US 5755026 A
Moisture condensed on a circuit board can cause dendritic growth which can short out a circuit. Such sensitive areas are protected from condensation by filling cavities in an assembly with insulating material to exclude moisture bearing air. Foamed plastic is molded or stamped into shapes which conform to a cavity and are inserted into the assembly. The plastic body is held against the circuit board to preclude condensation on the board. Adhesives and sealants are not required.
1. A method of precluding condensation on a surface adjacent a cavity in an electronic apparatus comprising the steps of:
forming an insulating body to the shape of the cavity; then
preventing condensation on the surface by inserting the body into the cavity adjacent the surface to thereby displace air from the cavity, to thereby preclude condensation; and
enclosing the apparatus and the insulating body in a housing.
2. The invention as defined in claim 1 wherein the electronic apparatus includes a circuit board having a moisture sensitive surface and wherein:
the body is placed against the circuit board to inhibit moisture condensation on the moisture sensitive surface.
3. The invention as defined in claim 1 wherein the forming step comprises:
stamping the body from an insulating sheet of uniform thickness.
4. The invention as defined in claim 1 wherein the forming step comprises:
molding the body in a mold shaped substantially like the cavity.
5. The invention as defined in claim 1 wherein the insulating body comprises a foamed polymer.
6. The invention as defined in claim 1 wherein the insulating body comprises expanded polypropylene.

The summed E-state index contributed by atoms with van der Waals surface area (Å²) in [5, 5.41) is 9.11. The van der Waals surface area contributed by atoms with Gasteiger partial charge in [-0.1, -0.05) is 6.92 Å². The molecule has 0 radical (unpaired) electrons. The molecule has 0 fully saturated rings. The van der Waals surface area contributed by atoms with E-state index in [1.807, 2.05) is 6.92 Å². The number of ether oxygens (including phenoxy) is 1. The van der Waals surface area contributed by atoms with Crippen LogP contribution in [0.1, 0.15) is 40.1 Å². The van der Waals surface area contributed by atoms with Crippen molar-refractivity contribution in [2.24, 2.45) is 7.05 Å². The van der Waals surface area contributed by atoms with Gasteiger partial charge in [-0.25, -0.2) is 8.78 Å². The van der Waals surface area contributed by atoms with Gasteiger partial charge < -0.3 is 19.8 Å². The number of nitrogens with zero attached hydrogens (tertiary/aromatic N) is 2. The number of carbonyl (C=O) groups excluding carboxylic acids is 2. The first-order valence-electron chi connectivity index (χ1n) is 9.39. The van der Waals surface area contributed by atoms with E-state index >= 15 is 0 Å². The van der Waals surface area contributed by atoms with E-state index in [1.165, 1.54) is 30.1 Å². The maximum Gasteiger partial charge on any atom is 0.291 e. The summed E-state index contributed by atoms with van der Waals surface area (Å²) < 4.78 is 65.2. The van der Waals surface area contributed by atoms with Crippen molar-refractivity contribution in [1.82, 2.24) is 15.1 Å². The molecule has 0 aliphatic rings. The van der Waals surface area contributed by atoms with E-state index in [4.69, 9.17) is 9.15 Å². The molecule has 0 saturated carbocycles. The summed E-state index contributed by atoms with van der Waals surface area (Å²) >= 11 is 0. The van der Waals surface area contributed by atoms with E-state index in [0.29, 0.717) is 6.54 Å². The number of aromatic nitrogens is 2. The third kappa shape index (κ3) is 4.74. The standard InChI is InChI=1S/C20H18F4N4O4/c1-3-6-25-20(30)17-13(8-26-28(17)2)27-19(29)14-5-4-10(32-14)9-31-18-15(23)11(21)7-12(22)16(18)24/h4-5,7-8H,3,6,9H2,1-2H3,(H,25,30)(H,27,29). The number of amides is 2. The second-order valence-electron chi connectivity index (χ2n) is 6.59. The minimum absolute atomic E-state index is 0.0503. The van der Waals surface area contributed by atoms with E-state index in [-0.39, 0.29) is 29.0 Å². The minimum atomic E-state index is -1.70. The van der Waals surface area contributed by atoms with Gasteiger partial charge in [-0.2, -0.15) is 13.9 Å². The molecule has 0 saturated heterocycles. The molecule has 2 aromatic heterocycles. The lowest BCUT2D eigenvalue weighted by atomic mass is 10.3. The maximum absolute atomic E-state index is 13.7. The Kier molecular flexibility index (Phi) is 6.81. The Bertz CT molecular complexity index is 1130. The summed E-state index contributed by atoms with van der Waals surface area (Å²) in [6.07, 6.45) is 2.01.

This invention relates to protection of electronic assemblies and particularly to the prevention of condensation on moisture sensitive surfaces in such assemblies by the exclusion of air.
Electrical circuits will not function as designed if shorting occurs across the circuits. Electrical circuits on printed circuit board are designed such that there is appropriate space or insulating material between components, component leads, traces, and solder pads to prevent shorting between circuits. However, shorting could still occur as a result of contaminants such as conductive particulates or dendritic growth between circuits. Conductive particles include metal shavings carried in by machined parts or created by applying screws to metal parts, solder balls and dropped screws and nuts.
Dendritic growth results from electrolysis. An ionic contaminant such as water on the circuit board allows the process of metal migration to occur through electrolysis. This process continues until there has been enough metal migration to create a dead short between two circuits. Typically high impedance circuits, and circuits very close in proximity are most susceptible to metal migration via electrolysis.
Because moisture can be a vehicle of electrolysis, condensation can be hazardous to printed circuit boards and their components. The circuit board needs to be protected from the environment (temperature and humidity) with some sort of enclosure. Typically such enclosures are in the form of some encapsulating material such as a waterproof flexible film, an acrylic coating, a hot melt polyolefin coating, a silicon coating, etc. The conformal coatings are usually permanent or semi-permanent. If board repair is required, solvents or special cleaning procedures are needed to remove the coating.
Conformal coat protection is generally applied at the circuit board assembly level of manufacturing, usually by a dipping, brushing, dispensing or spraying process. Special equipment is often required to apply the coating and to achieve proper coverage and repeatability. Repeatability of conformal coating coverage is a challenge. Usually some degree of automation is required to achieve repeatability in the material thickness and material location on the board, and labor is required as well.
The special equipment includes not only sprayers, dip tanks automatic brushes, and the like, but also apparatus to manage vapors emitted by the coating material. Such apparatus includes ventilation equipment for the plant and the operator, and air scrubbers and cleaners for the environment. Other special equipment are curing chambers, or ovens to cure the coatings.